While there are no specific diabetes competencies for pharmacists working in primary care, the UKCPA competencies do pay special attention to this group of clinicians. Pharmacists must be clear about what competencies are required to deliver diabetes care in a patient-facing role and to work towards demonstrating these competencies in their clinical practice (UKCPA, 2018).

*Part of the training needs analysis can be seen in the Appendix to this article.

 
 

Pharmacist-led patient identification and risk stratification


In the surgery, patients were being routinely booked into diabetes clinics regardless of need. The pharmacist led a patient analysis programme to create a risk stratification system. Patients were banded according to HbA1c, blood pressure and lipid levels, and those in the highest bands were seen first. The risk stratification search was run on a monthly basis to identify trends and monitor changes in target areas.
 

The pharmacist’s treatment perspective


The remit of the clinical pharmacist was to be at least fully equipped to meet the nine care processes for diabetes recommended by NICE. As well as helping people to meet their HbA1c, blood pressure and lipid targets, this also meant ensuring that retinal screening, foot checks, urinary albumin–creatinine ratio testing, weight check and smoking status were recorded and discussed with the patient. However, the training was designed to cover much more than these fundamentals.
 
Pharmacists are already experts in medicine and quickly adapt to dealing with blood pressure and lipid management, and even the complexities of choosing medications after metformin, de-prescribing, titrating and issues that may arise from polypharmacy in people living with diabetes. As training progressed, however, guidance around practical elements that the pharmacist had not previously been exposed to became more important. This included how to examine injection sites, what to advise to help reduce lipohypertrophy and why these are important aspects of the consultation in those using injectables. Other practical elements, were how to demonstrate devices for administering GLP-1 receptor agonists and insulin – in fact, the list was almost endless!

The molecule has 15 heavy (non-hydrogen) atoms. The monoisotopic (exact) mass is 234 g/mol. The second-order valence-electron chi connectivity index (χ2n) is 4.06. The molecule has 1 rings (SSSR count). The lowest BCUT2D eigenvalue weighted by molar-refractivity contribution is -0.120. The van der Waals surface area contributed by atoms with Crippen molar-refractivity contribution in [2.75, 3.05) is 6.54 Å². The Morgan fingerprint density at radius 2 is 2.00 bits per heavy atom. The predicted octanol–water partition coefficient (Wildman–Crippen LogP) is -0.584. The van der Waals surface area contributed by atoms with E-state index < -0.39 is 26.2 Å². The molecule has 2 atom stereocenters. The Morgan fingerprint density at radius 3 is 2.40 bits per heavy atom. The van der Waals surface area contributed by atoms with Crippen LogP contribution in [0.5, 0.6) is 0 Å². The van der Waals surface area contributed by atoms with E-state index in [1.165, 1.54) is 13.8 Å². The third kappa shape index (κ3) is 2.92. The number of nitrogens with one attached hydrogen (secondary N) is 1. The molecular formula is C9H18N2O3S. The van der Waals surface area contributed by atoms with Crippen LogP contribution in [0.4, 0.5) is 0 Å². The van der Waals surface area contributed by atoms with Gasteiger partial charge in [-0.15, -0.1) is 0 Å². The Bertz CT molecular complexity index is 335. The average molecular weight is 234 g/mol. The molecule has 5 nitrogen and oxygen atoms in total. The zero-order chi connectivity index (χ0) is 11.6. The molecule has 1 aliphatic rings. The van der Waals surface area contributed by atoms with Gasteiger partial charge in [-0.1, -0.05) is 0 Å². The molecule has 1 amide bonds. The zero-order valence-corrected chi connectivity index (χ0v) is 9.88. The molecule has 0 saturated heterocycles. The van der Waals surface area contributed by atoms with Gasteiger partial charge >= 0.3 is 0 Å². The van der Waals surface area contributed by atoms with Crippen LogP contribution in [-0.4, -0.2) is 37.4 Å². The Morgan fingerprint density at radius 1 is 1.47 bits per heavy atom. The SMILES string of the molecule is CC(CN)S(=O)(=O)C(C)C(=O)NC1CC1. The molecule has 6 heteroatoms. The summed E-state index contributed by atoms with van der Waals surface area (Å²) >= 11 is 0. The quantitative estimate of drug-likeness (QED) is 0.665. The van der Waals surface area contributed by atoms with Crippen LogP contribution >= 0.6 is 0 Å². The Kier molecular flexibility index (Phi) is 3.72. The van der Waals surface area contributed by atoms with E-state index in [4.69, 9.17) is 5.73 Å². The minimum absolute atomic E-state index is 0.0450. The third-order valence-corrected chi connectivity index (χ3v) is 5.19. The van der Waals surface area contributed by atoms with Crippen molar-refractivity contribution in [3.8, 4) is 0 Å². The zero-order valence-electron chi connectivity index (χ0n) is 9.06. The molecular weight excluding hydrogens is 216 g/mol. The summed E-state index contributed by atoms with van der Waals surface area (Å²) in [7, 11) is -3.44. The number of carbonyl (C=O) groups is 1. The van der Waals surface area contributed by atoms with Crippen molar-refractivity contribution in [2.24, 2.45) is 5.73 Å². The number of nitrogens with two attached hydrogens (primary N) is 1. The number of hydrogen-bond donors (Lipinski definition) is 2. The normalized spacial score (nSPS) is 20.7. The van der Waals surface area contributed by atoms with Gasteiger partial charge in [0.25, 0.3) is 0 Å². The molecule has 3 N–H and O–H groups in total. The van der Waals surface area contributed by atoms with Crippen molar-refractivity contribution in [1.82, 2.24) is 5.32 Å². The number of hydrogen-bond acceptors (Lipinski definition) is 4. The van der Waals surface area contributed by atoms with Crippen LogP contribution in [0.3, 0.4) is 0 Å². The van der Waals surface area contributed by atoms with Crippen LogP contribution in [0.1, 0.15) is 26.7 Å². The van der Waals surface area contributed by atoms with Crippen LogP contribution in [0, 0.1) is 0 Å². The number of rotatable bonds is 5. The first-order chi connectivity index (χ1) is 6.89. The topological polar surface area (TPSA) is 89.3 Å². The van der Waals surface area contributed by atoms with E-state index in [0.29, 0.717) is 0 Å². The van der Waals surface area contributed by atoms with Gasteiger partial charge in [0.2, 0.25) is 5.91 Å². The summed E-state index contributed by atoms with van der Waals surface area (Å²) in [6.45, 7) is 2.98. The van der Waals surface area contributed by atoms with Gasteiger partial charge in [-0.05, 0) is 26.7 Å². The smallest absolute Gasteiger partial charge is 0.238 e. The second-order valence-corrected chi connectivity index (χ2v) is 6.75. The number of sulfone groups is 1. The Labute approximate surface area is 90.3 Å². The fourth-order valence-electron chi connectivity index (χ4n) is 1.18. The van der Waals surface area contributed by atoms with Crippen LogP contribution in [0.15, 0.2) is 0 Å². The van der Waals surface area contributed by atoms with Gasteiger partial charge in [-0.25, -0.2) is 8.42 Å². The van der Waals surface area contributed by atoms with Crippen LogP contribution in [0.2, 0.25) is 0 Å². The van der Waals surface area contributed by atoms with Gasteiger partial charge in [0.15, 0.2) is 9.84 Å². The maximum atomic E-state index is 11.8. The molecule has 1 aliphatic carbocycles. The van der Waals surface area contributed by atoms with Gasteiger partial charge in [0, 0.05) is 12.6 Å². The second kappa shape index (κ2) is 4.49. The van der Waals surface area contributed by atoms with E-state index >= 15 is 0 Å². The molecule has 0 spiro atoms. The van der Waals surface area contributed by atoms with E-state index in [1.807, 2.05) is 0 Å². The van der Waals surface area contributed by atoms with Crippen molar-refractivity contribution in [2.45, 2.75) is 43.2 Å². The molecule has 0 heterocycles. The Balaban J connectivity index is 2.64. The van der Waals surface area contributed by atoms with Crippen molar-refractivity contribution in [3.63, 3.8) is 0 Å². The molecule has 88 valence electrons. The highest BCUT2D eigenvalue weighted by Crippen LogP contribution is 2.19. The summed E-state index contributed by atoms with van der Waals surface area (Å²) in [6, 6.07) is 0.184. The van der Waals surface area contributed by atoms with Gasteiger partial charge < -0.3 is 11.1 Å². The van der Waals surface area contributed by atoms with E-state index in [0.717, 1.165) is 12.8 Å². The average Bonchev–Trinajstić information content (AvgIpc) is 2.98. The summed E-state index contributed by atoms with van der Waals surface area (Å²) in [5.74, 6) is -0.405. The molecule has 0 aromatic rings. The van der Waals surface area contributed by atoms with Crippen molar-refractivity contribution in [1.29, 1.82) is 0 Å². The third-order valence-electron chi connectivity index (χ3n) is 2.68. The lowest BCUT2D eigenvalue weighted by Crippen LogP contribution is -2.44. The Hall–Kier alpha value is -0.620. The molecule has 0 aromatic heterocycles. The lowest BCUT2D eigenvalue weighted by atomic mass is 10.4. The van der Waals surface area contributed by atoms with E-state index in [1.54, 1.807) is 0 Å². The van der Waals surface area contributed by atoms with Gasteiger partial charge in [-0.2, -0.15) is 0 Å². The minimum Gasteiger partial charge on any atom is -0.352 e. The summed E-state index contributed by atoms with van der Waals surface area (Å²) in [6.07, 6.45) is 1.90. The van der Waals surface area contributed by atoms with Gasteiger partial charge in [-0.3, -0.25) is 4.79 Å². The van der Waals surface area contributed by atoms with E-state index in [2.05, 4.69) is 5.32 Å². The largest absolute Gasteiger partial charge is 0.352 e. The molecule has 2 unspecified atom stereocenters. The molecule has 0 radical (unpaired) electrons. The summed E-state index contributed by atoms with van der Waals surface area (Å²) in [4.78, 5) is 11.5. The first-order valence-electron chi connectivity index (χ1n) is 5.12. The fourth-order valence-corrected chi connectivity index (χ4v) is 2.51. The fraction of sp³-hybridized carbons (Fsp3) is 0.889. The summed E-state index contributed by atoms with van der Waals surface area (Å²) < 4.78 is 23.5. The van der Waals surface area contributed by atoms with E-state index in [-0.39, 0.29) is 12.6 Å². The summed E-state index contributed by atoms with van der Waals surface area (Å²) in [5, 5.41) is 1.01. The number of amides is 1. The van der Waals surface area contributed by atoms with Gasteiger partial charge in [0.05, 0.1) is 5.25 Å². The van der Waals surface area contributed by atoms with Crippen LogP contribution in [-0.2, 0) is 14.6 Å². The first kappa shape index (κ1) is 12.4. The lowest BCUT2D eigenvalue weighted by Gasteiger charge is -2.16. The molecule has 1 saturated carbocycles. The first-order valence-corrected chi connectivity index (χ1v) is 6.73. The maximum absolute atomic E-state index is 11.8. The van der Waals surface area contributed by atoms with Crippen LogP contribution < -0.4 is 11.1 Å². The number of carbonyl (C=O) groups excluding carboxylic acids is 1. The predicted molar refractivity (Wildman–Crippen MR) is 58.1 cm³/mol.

The pharmacist took a holistic approach to patient care and empowered his patients to make meaningful changes to their lifestyle. Decisions about treatments were made in collaboration, with each individual playing the role of an equal partner in this interaction. Patient education also played a vital role.

 


Results

Patient outcomes


Over 6 months, the practice pharmacist conducted approximately 100 consultations and reviews of people with diabetes. An audit was carried out in 30 randomly selected patients who were cared for by the pharmacist over a 6-month period. The changes in target outcome levels are shown in Table 2.

 
 

Patient feedback


Anonymised patient feedback was obtained from 25 of the 30 selected participants to build a more comprehensive picture of the impact of the pharmacist’s intervention. The following questions were asked:

  • Was the pharmacist polite?
  • Did he make you feel at ease?
  • Did you feel listened to?
  • Did he assess your medical condition?
  • Did he explain your condition and treatment?
  • Did you feel involved in treatment decisions?
  • Did he help you to understand your diabetes?
  • Did you set diabetes targets together?

 
Overall, 97% of responses were “very good” on a five-point scale, and 3% were “good”. In addition, 100% of respondents felt that the consultation helped with their understanding of diabetes and diabetes control; 100% said they were confident in the pharmacist’s ability; and 100% said they would be happy to see him again.
 
Qualitative feedback was provided by 12 of the 25 participants through questionnaires that had been left at reception in the practice, and which were completed anonymously and without pressure. The feedback shows that the intervention was positively received. Key themes identified through an inductive thematic analysis of the data were:

  • Good communication skills.
  • Good listening skills.
  • Good provision of holistic advice.

 
One participant said:

“I was very upset about my diabetes not being under control but after a chat and him explaining things to me I felt much better. He’s the first person that’s really listened to me, I was happy. He’s an excellent listener and, well, just brilliant!”

 
Another said:

“He was very helpful and humble and listens to us. Just want to say thanks.”

 

Professional knowledge and skills